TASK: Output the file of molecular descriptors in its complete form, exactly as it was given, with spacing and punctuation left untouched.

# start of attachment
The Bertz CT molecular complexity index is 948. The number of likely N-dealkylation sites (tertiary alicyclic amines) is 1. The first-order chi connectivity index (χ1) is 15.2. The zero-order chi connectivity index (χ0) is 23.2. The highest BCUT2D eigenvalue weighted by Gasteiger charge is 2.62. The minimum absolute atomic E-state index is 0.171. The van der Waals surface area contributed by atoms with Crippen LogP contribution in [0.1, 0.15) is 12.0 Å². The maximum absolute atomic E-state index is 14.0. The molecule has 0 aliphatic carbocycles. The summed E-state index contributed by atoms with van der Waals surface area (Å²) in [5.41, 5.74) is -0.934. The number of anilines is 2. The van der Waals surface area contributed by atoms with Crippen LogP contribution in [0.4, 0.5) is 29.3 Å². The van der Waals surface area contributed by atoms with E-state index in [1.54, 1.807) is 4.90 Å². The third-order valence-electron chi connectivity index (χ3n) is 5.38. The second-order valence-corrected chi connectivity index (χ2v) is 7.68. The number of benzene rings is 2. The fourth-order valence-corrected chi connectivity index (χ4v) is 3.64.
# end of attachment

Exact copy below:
The Bertz CT molecular complexity index is 948. The number of likely N-dealkylation sites (tertiary alicyclic amines) is 1. The first-order chi connectivity index (χ1) is 15.2. The zero-order chi connectivity index (χ0) is 23.2. The highest BCUT2D eigenvalue weighted by Gasteiger charge is 2.62. The minimum absolute atomic E-state index is 0.171. The van der Waals surface area contributed by atoms with Crippen LogP contribution in [0.1, 0.15) is 12.0 Å². The maximum absolute atomic E-state index is 14.0. The molecule has 0 aliphatic carbocycles. The summed E-state index contributed by atoms with van der Waals surface area (Å²) in [5.41, 5.74) is -0.934. The number of anilines is 2. The van der Waals surface area contributed by atoms with Crippen LogP contribution in [0.4, 0.5) is 29.3 Å². The van der Waals surface area contributed by atoms with E-state index in [1.54, 1.807) is 4.90 Å². The third-order valence-electron chi connectivity index (χ3n) is 5.38. The second-order valence-corrected chi connectivity index (χ2v) is 7.68. The number of benzene rings is 2. The fourth-order valence-corrected chi connectivity index (χ4v) is 3.64.